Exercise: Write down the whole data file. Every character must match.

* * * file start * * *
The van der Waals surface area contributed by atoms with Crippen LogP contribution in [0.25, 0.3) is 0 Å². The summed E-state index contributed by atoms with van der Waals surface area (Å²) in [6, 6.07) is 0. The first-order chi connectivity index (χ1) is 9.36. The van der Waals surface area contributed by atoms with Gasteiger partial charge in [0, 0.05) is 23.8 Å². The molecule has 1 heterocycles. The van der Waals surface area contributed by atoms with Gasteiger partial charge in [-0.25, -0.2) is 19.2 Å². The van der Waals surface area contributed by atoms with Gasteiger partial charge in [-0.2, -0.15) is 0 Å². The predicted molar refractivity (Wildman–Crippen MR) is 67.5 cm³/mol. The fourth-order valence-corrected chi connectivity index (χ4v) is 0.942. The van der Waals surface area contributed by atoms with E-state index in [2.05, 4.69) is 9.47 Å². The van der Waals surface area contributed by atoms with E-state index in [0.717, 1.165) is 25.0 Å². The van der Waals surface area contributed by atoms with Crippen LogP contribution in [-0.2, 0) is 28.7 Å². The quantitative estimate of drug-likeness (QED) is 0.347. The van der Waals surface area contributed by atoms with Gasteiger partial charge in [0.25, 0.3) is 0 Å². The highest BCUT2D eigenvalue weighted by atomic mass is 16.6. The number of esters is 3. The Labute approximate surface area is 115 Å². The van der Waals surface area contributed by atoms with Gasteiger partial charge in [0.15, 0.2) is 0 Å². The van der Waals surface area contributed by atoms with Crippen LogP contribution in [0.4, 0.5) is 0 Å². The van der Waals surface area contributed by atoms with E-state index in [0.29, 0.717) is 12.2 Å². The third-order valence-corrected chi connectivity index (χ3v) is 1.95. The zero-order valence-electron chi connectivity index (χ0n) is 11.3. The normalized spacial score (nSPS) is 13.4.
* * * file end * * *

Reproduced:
The van der Waals surface area contributed by atoms with Crippen LogP contribution in [0.25, 0.3) is 0 Å². The summed E-state index contributed by atoms with van der Waals surface area (Å²) in [6, 6.07) is 0. The first-order chi connectivity index (χ1) is 9.36. The van der Waals surface area contributed by atoms with Gasteiger partial charge in [0, 0.05) is 23.8 Å². The molecule has 1 heterocycles. The van der Waals surface area contributed by atoms with Gasteiger partial charge in [-0.25, -0.2) is 19.2 Å². The van der Waals surface area contributed by atoms with Gasteiger partial charge in [-0.2, -0.15) is 0 Å². The predicted molar refractivity (Wildman–Crippen MR) is 67.5 cm³/mol. The fourth-order valence-corrected chi connectivity index (χ4v) is 0.942. The van der Waals surface area contributed by atoms with E-state index in [2.05, 4.69) is 9.47 Å². The van der Waals surface area contributed by atoms with E-state index in [0.717, 1.165) is 25.0 Å². The van der Waals surface area contributed by atoms with Crippen LogP contribution in [-0.2, 0) is 28.7 Å². The quantitative estimate of drug-likeness (QED) is 0.347. The van der Waals surface area contributed by atoms with Gasteiger partial charge in [0.25, 0.3) is 0 Å². The highest BCUT2D eigenvalue weighted by atomic mass is 16.6. The number of esters is 3. The Labute approximate surface area is 115 Å². The van der Waals surface area contributed by atoms with Gasteiger partial charge in [0.15, 0.2) is 0 Å². The van der Waals surface area contributed by atoms with Crippen LogP contribution in [0.4, 0.5) is 0 Å². The van der Waals surface area contributed by atoms with E-state index in [0.29, 0.717) is 12.2 Å². The third-order valence-corrected chi connectivity index (χ3v) is 1.95. The zero-order valence-electron chi connectivity index (χ0n) is 11.3. The normalized spacial score (nSPS) is 13.4.